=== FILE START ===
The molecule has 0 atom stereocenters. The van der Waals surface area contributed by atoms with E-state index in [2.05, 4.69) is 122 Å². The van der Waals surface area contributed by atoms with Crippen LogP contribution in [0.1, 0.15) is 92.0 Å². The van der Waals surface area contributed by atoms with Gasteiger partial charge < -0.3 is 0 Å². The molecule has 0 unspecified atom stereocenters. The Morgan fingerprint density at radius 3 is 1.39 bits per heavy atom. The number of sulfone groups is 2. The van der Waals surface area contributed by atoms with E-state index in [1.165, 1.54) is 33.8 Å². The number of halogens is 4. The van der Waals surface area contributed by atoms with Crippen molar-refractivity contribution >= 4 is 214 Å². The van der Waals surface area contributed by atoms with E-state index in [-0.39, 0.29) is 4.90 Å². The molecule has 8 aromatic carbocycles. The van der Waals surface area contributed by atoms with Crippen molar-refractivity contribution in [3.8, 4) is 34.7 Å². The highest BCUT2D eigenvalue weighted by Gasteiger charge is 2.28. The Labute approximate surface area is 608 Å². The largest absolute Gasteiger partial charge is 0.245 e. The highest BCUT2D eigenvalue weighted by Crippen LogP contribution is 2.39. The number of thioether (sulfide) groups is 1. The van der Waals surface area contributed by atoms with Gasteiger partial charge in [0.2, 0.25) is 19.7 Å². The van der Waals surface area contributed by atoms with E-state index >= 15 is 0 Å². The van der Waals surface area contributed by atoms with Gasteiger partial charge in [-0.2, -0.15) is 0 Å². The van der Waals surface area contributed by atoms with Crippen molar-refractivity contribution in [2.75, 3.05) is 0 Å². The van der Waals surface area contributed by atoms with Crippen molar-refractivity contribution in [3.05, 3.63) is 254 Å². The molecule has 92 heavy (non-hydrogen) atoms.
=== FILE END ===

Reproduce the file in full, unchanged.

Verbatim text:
The molecule has 0 atom stereocenters. The van der Waals surface area contributed by atoms with E-state index in [2.05, 4.69) is 122 Å². The van der Waals surface area contributed by atoms with Crippen LogP contribution in [0.1, 0.15) is 92.0 Å². The van der Waals surface area contributed by atoms with Gasteiger partial charge < -0.3 is 0 Å². The molecule has 0 unspecified atom stereocenters. The Morgan fingerprint density at radius 3 is 1.39 bits per heavy atom. The number of sulfone groups is 2. The van der Waals surface area contributed by atoms with E-state index in [1.165, 1.54) is 33.8 Å². The number of halogens is 4. The van der Waals surface area contributed by atoms with Crippen molar-refractivity contribution >= 4 is 214 Å². The van der Waals surface area contributed by atoms with E-state index in [-0.39, 0.29) is 4.90 Å². The molecule has 8 aromatic carbocycles. The van der Waals surface area contributed by atoms with Crippen molar-refractivity contribution in [3.8, 4) is 34.7 Å². The highest BCUT2D eigenvalue weighted by Gasteiger charge is 2.28. The Labute approximate surface area is 608 Å². The largest absolute Gasteiger partial charge is 0.245 e. The highest BCUT2D eigenvalue weighted by Crippen LogP contribution is 2.39. The number of thioether (sulfide) groups is 1. The van der Waals surface area contributed by atoms with Gasteiger partial charge in [0.2, 0.25) is 19.7 Å². The van der Waals surface area contributed by atoms with E-state index >= 15 is 0 Å². The van der Waals surface area contributed by atoms with Gasteiger partial charge in [-0.2, -0.15) is 0 Å². The van der Waals surface area contributed by atoms with Crippen molar-refractivity contribution in [2.75, 3.05) is 0 Å². The van der Waals surface area contributed by atoms with Crippen molar-refractivity contribution in [3.05, 3.63) is 254 Å². The molecule has 92 heavy (non-hydrogen) atoms.